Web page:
Travelex has paid out $2.3 million in Bitcoin to hackers to regain access to its global network after a malware attack at the new year knocked the global currency exchange offline and crippled its business during the month of January.
The move—reported by the Wall Street Journal—may seem counterintuitive, as experts in the past have typically recommended that companies refrain from paying threat actors ransom when such scenarios occur.
However, this mindset has been shifting as attacks become more and more sophisticated and paying ransoms to hackers has less of a detrimental financial effect on a business than continuing to be locked out of systems.
Travelex said in this case it was experts who advised the company pay those responsible for the New Year’s Eve attack, which forced the company to shut down its online services and its mobile app. The attack left retail locations to carry out tasks manually and many customers stranded without travel money, while global banking partners also were left adrift with no way to buy or sell foreign currency.
Travelex is a ubiquitous fixture at airports, providing foreign-exchange services in 70 countries across more than 1,200 retail branches. The attack resulted in Travelex websites in at least 20 countries going offline, which hamstrung the company’s business as well as caused major problems for banking partners like Barclays, First Direct, HSBC, Sainsbury’s Bank, Tesco and Virgin Money.
Travelex has kept partners and regulators apprised of the situation since the attack, which was blamed on a Sodinokibi ransomware strain. The criminals demanded a six-figure payout in return for the decryption key and directed the company to a payment website hosted in Colorado, Travelex revealed about a week after the attack.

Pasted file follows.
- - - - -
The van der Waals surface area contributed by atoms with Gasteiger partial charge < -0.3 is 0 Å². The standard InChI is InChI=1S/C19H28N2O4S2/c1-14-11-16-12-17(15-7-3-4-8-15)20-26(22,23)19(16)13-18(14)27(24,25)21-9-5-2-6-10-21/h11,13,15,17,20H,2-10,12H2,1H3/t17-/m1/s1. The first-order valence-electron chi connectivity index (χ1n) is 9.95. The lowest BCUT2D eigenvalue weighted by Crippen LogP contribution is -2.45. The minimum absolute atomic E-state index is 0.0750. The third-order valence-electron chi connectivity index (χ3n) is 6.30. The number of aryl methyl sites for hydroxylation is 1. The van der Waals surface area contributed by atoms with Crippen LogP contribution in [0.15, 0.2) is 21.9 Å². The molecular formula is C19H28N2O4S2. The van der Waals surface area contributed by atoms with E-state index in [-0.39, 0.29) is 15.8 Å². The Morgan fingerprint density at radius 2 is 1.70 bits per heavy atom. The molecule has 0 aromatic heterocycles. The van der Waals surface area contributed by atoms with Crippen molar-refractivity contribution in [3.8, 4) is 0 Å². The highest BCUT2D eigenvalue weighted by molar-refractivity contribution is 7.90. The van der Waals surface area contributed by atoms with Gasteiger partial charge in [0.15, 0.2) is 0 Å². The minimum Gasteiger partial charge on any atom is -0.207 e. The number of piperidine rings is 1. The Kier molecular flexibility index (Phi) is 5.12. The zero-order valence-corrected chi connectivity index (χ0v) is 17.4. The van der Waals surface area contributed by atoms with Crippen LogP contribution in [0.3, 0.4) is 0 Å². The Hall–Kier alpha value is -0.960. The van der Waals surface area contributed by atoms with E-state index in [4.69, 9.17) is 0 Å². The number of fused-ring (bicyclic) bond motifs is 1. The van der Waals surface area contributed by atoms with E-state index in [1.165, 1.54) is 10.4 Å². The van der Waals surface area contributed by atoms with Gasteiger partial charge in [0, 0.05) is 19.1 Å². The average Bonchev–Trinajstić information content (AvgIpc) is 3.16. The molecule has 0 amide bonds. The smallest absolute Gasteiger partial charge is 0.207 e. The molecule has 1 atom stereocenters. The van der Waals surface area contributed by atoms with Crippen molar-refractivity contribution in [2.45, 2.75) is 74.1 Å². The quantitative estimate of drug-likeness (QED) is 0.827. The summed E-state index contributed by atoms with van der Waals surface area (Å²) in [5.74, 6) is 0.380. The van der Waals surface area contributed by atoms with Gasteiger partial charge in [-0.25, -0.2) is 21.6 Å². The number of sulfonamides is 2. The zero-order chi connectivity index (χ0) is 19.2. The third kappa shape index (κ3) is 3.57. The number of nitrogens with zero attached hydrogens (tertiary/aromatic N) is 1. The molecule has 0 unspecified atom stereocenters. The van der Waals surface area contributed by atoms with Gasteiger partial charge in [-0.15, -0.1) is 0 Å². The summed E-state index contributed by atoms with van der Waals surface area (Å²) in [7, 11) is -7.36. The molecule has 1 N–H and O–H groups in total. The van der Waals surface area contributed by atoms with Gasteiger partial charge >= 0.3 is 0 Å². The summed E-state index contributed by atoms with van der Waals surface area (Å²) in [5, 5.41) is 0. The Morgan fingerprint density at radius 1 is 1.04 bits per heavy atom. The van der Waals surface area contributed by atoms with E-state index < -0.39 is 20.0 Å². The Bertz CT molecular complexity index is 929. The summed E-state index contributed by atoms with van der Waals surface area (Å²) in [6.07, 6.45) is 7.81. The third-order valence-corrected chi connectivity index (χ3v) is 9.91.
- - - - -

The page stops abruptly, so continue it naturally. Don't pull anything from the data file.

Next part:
A recent report found that while payouts like the one Travelex made are not always made public, the majority of companies these days that are hit with ransomware attacks end up paying the hackers to spare themselves the hassle and financial penalty of the damage—financial and otherwise–having their networks shut down can cause.
The “2020 Cyberthreat Defense Report” from security firm PerimeterX found that 62 percent of the 1,200 IT security decision makers and practitioners who responded to the survey said their networks had been compromised by ransomware, with most of those paying the ransom in the end to free networks from the hands of hackers.
A report last year from Forrester Research also suggested that paying a ransom could be a good business practice alongside other efforts recovery efforts, as it’s typically impossible to completely recover data and systems even in an organization’s best-case scenario of having good back-ups.
“Forrester’s guidance is not a recommendation of whether or not to pay a ransom but to recognize paying the ransom as a valid recovery path that should be explored in parallel with other recovery efforts to ensure that you’re making the best decision for your organization,” Forrester Principal Analyst Josh Zelonis wrote in the report.
Organizations are clearly beginning to take this advice, especially those that don’t have a raft of security or technical support to recover systems once they’ve been compromised. Local governments in particular are vulnerable to more financial debt to try to recover systems if they don’t pay ransoms than if they do, researchers said.
A city in Florida last June paid $600,000 to hackers to recover data after a ransomware attack, a move criticized by security experts. However, the city of Baltimore experienced a highly publicized ransomware attack last year with a financial impact estimated at $18.2 million versus the $76,000 of bitcoin the hacker demanded, making the decision not to pay “shortsighted,” Zelonis noted in his report.
Indeed, as the cost of not paying ransom continues to become higher than just giving in to hackers’ demands, it’s likely going forward that high-profile ransomware payouts like the one Travelex made will happen more often.
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